#1
I've heard rumors that screaming into a condenser mic is bad and could damage it. Is this true?
#2
As long as you
1. Are using a pop filter
2. Are standing the proper distance away from the mic
3. Have the gain set right so the output isn't clipping,
you shouldn't have any problems. Get spit all over the mic and overload it by eating it (too close), then maybe.
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#3
I have a pop filter. What is the proper distance to be away from the mic? I like it decently close so the sound is more richer and it doesn't sound too room-reverby.
#4
The biggest issue is just making sure spit doesn't get into the mic. I've got a pop filter and a foam cover for my condenser for screamers and I've never had an issue.
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#5
Well I won't do much of it but I'm just making sure. I know condensers are more sensitive and delicate than dynamics.
#6
You will probably not be able to find someone who screams (properly) at a volume that would cause any damage to the mic at all. Aside from the aforementioned 'moisture' damage (which is assuming there was enough to get through the mic's grille and into the capsule) there is no real risk whatsoever on vocal applications. Many people have even used spare U87's on kick, snare and guitar cabs so it's pretty safe to say that if their mics still functioned after that battering, someone screaming into a condenser is not going to hit its danger zone.

In fact, I wouldn't even worry about hitting max. SPL's unless you were using a ribbon mic, regardless of the application. Most mics will hit 112dB SPL minimum these days, and that's the kinda volume that would drown out a typical band at a rehearsal...


As for distance from the mic, that's more about setting a consistent gain level; reducing the plosives and sibilance attack; getting the desired amount of proximity effect (assuming you're going for the typical cardioid pattern favoured with most vocal mics); and making sure the singer has a target distance to aim for so they don't keep drawing closer to and further from the mic for different parts of their range, as they might do with a live vocal mic when singing at a gig. Tracking them into light compression can help reduce this problem in vocalists that have picked up that habit of moving the mic further and closer that is so detrimental in the studio when you just want a consistent tone and signal level with as few variables as possible.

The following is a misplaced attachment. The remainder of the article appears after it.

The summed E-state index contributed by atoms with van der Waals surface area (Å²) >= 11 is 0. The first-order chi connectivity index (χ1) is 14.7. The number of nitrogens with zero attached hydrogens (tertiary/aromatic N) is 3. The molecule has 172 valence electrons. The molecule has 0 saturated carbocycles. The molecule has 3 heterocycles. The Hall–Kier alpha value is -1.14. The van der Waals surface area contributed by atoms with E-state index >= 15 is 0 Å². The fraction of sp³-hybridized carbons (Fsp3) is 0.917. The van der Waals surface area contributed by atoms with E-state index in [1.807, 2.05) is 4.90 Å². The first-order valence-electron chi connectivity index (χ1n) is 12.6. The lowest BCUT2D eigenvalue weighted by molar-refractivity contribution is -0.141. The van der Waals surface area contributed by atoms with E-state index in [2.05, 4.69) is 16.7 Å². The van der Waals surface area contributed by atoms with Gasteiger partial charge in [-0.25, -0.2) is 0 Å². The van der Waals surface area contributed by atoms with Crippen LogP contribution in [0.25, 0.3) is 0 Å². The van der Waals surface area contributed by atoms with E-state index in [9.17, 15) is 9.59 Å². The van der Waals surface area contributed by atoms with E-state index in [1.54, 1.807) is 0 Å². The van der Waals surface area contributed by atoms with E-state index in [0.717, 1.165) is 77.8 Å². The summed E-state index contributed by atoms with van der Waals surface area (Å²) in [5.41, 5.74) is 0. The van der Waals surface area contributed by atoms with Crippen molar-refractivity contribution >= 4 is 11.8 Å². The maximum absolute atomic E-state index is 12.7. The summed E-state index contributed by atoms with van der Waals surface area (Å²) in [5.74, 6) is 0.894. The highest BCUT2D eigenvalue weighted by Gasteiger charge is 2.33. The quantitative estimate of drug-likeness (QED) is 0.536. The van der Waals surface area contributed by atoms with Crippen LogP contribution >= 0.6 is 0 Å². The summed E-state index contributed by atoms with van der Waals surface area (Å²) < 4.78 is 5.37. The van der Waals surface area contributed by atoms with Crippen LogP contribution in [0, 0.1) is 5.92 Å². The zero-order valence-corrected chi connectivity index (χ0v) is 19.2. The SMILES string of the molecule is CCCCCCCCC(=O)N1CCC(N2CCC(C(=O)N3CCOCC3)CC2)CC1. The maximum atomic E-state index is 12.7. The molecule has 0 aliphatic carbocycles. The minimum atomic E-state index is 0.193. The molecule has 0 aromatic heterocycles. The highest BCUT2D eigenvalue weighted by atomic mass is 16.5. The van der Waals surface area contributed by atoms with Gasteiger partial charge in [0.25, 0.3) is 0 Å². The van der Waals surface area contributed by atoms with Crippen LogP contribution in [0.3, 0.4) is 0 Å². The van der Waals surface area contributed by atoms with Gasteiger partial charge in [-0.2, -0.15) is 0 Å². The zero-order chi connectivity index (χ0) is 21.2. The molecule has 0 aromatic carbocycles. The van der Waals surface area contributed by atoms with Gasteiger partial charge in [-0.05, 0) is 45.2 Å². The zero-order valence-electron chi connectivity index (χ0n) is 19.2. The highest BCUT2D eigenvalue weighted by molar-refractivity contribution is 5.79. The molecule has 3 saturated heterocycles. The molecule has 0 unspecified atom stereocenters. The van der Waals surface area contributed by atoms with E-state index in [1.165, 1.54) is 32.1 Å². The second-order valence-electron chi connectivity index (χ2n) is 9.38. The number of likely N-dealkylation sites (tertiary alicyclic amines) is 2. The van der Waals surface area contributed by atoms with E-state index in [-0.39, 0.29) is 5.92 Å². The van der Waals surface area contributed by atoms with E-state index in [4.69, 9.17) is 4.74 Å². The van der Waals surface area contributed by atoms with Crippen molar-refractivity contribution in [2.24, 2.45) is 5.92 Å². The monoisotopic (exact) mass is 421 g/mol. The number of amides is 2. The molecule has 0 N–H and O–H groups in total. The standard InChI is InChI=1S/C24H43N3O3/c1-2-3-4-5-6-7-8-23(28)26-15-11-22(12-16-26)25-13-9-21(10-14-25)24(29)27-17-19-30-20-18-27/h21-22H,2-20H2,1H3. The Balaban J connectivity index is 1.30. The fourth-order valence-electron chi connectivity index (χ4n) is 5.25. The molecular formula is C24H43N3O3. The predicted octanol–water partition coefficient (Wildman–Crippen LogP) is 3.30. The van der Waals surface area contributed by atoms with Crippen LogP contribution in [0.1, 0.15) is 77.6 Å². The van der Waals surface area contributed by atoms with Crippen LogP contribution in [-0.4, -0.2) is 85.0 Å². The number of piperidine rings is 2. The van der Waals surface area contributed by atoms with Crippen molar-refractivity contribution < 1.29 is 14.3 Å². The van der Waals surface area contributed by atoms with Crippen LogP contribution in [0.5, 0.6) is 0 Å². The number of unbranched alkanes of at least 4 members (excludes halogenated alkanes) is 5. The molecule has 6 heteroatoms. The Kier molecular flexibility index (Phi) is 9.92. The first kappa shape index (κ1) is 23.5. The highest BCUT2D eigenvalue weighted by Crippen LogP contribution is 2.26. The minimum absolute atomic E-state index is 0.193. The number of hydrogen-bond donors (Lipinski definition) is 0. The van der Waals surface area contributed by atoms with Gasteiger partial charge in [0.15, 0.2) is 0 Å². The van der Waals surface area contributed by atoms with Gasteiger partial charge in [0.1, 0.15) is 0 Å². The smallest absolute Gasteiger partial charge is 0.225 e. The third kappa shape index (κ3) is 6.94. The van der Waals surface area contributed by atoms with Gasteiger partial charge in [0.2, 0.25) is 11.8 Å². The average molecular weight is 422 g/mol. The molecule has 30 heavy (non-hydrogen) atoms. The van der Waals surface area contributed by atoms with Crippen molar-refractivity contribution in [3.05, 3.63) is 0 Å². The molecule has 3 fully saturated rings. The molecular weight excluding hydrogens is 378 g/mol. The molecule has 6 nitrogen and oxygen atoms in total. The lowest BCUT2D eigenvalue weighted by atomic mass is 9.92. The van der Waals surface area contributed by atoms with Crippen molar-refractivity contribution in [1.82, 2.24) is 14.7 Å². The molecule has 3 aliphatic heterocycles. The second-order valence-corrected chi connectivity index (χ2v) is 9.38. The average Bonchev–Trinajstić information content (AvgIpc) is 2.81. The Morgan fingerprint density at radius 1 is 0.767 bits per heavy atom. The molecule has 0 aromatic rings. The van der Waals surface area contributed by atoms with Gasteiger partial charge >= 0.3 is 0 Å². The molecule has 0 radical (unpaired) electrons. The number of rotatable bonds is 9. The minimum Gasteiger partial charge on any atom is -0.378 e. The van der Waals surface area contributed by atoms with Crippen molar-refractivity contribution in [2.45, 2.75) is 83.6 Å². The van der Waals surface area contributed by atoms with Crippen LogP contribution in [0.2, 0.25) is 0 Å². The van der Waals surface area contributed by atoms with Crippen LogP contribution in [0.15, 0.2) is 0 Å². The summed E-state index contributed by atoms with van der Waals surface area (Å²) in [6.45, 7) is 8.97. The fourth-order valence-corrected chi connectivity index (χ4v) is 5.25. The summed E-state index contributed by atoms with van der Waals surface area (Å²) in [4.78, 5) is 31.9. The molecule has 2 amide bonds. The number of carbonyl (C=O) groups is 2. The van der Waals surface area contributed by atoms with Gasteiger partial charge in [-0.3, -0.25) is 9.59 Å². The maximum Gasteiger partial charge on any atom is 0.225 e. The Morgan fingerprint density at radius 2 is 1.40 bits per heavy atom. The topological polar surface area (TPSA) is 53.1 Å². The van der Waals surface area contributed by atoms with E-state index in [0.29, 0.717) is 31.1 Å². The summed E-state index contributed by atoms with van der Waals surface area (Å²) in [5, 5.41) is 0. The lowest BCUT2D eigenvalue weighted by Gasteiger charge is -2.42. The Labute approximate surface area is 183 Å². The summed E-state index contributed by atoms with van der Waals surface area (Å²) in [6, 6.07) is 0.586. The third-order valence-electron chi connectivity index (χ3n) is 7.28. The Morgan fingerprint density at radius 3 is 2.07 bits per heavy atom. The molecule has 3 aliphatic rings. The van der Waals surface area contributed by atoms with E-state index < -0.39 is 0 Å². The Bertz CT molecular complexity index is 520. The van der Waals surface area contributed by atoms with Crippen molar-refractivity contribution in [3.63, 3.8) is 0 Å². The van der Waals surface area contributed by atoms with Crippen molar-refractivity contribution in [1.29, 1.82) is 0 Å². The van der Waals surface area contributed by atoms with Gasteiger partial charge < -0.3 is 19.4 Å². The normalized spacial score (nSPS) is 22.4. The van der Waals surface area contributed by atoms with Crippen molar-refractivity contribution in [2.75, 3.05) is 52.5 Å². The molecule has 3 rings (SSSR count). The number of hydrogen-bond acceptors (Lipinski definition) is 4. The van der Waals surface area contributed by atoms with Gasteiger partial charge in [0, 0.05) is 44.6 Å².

Edit: Also, what the guy below said about dynamics just being more of a standard is true. But I will add that a pop shield will do sweet f.a to the volume level hitting the mic (as anyone who has looked into soundproofing should remember, guys ) and is designed to split up the air hitting the mic to reduce the plosive sounds.
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Last edited by DisarmGoliath at Jan 1, 2012,
#7
I scream my face off into my condensors. Admittedly, I thought I broke one when just quickly tracking some guide vocal tracks and didn't bother with the popshield but it came back to life a few days later with no lasting effects! So as the others state - use a popshield.

I wouldn't worry about SPL from being too close, they can handle drum overheads right? I think that it's more a case that the industry standard screamer mics are dynamics, there's no reason why a condensor can't be used.
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#8
The pop filter definitely helps remove the air blast from my voice and plosives. I usually have the mic 1 or 2 inches away, because if it's further it gets too quiet and the tone becomes flatter.

The whole purpose I got the mic is to maximize quality of vocals and other recording applications. I have a decent dynamic but the high frequencies aren't as good.
#9
Quote by Odirunn
The biggest issue is just making sure spit doesn't get into the mic. I've got a pop filter and a foam cover for my condenser for screamers and I've never had an issue.


Yeah, my singer found that out the hard way. He now has a nice Rode NT1 for a paperweight
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